their mules in polished leather, the sun still cool
over pecan trees, their voices deep.
A heavy voice rumbled about heavy clay,
not made, he sang, for play, as others made
a sound like drums and bells and pipes, the words
a blur of rhythms to lift with hope.
Melodious and sad, but full of strength,
they followed muddy paths and dropped the song
in ditches behind mules, unloaded knives
and hoes and hunkered to a sweaty task.
It was still too early for grits and eggs,
and so, before returning to my bed,
I went to greet my grandfather, sitting under
a peach tree in the garden, reading his bible.

The day would pass in a casual way, with walks
to town, a lunch and naps, perhaps a story
from Clara Mae, a song at the old piano,
and regular trips to the outhouse in the garden.

"We'll sing," our Granny said, and lifted her voice
in an imitation of the songs I'd heard
as they had climbed the hill. It wasn't the same;
it lacked the flame, the need. It was amusing.
But as sun went down, I heard voices,
much slower now, in a cracked sound of pain
as they left cotton fields and came down the hill,
just there, beyond a swing on the old front porch.
The mules were dragging and piled with bags
of cotton, the wagon creaked and swayed; as old men
chanted, a woman's voice rose high and sharp,
and children cried, but not a dog would bark.
"The day's done gone," a voice sang deep;
"The night's come on," another voice broke in.
The voices of the women trailed after,
"I say it ain't much further we got to go."

A voice from the house called us to supper, ignored
the mules and men who slowly passed and children
huddled behind a group of women who sang
their chant of pain that was tired of the day.
Later, as I lay in bed and listened
to a night of restless wind in trees,
a cry still lingered like a memory
of ghosts in a blue smoke: "Oh my, oh my….
"This cry's the song you hear when you hear the voice
that cries the notes that linger in your heart
that aches like the muscles in your back. Oh my.
Oh my…." It was the song I heard as I slept.
Can you hear it echo in the night
and bet against the failure of memory?
I woke that night with a sweat of apprehension,
squatted on the slop jar and slept again.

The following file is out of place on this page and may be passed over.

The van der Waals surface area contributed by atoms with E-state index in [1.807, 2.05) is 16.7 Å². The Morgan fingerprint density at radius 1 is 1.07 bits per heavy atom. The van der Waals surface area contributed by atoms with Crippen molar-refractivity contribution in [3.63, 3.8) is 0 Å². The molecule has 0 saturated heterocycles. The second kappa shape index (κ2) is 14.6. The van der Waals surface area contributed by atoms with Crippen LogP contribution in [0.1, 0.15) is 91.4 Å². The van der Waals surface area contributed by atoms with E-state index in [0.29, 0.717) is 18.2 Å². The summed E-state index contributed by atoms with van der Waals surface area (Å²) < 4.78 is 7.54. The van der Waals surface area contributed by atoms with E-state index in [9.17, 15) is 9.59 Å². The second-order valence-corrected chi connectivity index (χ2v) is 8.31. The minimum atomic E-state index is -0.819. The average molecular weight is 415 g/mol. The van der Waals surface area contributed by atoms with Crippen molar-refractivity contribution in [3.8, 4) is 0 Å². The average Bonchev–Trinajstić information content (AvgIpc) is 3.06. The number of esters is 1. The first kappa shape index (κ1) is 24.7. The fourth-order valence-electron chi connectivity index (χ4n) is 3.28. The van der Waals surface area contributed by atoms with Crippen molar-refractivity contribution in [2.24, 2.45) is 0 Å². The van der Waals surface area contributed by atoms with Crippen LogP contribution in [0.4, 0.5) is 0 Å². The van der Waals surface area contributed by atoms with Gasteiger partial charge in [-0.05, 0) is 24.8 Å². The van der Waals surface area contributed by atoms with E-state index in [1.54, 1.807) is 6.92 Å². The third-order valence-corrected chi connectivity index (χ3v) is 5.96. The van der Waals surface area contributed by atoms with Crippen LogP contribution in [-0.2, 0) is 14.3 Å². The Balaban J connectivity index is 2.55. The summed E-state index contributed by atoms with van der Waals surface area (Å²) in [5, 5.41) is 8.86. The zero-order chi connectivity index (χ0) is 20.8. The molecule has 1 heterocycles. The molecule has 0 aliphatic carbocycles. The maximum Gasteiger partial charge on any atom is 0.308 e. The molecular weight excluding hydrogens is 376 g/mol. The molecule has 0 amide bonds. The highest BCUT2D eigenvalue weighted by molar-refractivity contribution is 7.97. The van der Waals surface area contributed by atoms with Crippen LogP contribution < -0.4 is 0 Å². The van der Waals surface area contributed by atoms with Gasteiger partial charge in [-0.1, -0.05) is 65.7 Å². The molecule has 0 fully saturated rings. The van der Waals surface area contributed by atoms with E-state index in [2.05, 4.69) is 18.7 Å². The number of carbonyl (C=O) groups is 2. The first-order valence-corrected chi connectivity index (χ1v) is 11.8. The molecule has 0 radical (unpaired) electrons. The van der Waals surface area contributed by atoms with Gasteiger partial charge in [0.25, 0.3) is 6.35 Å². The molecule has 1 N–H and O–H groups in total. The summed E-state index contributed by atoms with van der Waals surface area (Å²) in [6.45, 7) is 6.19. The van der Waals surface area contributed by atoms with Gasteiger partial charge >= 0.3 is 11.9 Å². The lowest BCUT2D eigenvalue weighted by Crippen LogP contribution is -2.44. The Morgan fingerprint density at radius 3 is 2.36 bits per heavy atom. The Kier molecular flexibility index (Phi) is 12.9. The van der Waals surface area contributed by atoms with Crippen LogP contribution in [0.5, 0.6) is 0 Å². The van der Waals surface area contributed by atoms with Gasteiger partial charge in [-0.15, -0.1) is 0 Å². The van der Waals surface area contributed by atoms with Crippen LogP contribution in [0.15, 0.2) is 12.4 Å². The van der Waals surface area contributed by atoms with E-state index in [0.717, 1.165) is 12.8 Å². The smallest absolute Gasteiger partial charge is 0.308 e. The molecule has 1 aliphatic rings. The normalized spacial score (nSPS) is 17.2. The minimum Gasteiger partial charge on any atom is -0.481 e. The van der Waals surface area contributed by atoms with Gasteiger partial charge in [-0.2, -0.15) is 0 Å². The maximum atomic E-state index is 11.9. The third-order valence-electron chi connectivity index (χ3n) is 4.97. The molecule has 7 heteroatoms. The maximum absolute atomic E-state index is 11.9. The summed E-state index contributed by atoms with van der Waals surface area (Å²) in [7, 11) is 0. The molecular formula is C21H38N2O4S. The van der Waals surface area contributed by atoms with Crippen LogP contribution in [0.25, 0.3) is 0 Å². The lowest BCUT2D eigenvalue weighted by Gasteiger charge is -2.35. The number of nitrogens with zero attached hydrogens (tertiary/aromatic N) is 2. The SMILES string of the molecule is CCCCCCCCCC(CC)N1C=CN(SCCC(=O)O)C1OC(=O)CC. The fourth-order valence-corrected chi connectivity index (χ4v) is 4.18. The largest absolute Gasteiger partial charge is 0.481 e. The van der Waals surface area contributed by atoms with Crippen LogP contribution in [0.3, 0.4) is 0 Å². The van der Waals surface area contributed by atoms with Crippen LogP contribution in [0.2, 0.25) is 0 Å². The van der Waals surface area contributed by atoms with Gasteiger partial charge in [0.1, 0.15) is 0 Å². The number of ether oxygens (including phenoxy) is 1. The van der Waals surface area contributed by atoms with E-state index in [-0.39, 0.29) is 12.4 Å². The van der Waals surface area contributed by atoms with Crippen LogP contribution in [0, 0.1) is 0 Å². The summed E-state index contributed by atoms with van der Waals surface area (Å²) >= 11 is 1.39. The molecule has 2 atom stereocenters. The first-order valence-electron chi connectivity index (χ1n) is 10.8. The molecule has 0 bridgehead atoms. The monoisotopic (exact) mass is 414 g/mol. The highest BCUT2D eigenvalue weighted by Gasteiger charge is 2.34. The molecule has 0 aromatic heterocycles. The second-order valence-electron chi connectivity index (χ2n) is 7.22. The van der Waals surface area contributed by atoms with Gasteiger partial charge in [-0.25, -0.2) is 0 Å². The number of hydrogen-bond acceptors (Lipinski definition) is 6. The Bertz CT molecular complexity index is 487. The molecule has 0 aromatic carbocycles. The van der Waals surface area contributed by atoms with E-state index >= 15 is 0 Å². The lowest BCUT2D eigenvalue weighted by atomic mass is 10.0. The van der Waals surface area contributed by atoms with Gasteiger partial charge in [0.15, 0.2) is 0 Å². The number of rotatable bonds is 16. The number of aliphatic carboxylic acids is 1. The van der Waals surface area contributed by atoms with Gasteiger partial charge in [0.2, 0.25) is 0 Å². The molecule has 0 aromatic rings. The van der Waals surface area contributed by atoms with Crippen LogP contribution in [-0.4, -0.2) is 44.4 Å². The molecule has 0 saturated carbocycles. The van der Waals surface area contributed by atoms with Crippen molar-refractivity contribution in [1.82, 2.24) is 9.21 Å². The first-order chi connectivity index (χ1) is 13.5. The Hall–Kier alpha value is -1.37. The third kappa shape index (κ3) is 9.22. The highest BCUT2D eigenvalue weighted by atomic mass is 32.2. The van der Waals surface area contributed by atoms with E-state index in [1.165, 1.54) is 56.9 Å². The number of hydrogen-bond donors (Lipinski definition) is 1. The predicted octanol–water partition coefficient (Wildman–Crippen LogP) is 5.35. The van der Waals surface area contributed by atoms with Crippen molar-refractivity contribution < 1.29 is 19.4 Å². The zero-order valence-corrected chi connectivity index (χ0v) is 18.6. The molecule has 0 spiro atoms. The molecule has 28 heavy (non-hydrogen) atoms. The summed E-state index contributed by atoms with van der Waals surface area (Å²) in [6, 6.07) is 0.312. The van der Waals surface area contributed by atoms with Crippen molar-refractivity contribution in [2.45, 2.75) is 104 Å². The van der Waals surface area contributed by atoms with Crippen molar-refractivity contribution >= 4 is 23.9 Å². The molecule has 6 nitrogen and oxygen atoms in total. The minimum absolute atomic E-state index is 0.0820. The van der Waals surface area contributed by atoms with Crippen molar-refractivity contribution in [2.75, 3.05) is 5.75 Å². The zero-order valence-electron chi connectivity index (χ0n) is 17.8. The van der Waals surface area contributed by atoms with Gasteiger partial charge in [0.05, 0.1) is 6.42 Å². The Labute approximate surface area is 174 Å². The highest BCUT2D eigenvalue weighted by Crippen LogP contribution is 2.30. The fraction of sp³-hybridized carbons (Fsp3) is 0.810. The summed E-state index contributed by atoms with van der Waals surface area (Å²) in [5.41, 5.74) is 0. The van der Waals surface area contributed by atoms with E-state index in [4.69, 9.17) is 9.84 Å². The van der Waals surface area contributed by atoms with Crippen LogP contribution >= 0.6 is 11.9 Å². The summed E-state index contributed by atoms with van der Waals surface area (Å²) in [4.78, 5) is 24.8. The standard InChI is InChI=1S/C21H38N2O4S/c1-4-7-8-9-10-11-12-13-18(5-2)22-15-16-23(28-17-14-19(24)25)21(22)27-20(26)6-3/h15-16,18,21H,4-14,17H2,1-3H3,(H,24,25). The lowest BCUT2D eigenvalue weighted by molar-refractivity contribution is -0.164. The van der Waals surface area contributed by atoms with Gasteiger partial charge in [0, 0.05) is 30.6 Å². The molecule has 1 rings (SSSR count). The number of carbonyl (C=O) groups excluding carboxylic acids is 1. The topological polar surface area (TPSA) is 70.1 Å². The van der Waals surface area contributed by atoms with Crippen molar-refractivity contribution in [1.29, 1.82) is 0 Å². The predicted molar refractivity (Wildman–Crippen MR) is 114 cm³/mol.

That was years ago, and sometimes I wake
and whisper to myself, "The day's done gone;
the dark's fallin' here for good. Oh my…;"
and then I hear the voices calling at dawn.

He listened to and watched that strange adult world as he grew up in Lakeland, Florida, during the thirties; and, with his grandfather’s help, he started writing poems, usually during summers in Savannah or Buena Vista, Georgia, where he was too sickly to play with athletic cousins. And since he was one of the few kids, back then, who played the piano well, a student at the age of 8 at Florida Southern College, he had a wonderful opportunity to play throughout central Florida and overhear women in Winter Haven and Lake Wales and men in Tampa and Orlando talk about the whispered sides of their lives. He would play Liszt after a luncheon meeting and rush home to write a poem about some slick man with polished nails or the woman who hissed that she never wore underwear.
During college at Washington and Lee and Princeton, where he could not tie himself to one major, and during a year in Europe on a Fulbright, he was a loner, watching and listening and trying to find ways to make verbal music out of human experience. He sat on mountain tops in Switzerland and listened to an echo of voices, slept in cheap youth hostels, fell in love with Australian girls and the Grand Canal in Venice, ate in the cheapest White-Russian cafés in Paris, and tried to write poems more up-to-date than Keats, who had been his first love when he was 12. And then, after a couple of years in the army where, stationed in D.C., he spent most of his time looking at paintings and writing about that, he hit thirty. And then he married and taught at Dartmouth and Drexel and had a family, two daughters, an equestrienne and a scholar, and found that poetry had to be relegated to summer vacations — though the poems kept coming anyway, even after he grew tired of trying to fit into ‘the literary scene,’ a scene that never worked for him except when he was dramatically reading his poems in bars and bookshops of Philadelphia.

pictures above by Andrea Baldeck

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the pictures below with Mike's piece are from and of Bhante Yogavicara Rahula while in india and thailand a few years ago, one of the Mahathera great teachers and preceptors at the BHAVANA SOCIETY forest monestery, High View, West Virginia.


Buddha begging
In the streets of
The capital city
Of Shrauasti.
Patched saffron robe,
No shoes on his feet.
Empty purple stone bowl
In his hands for offerings.
Around noontime
He would go door to door,
Non discriminant of rich or poor.
Take clumps of rice in the bowl.
He would eat his meal,
This bowl of rice.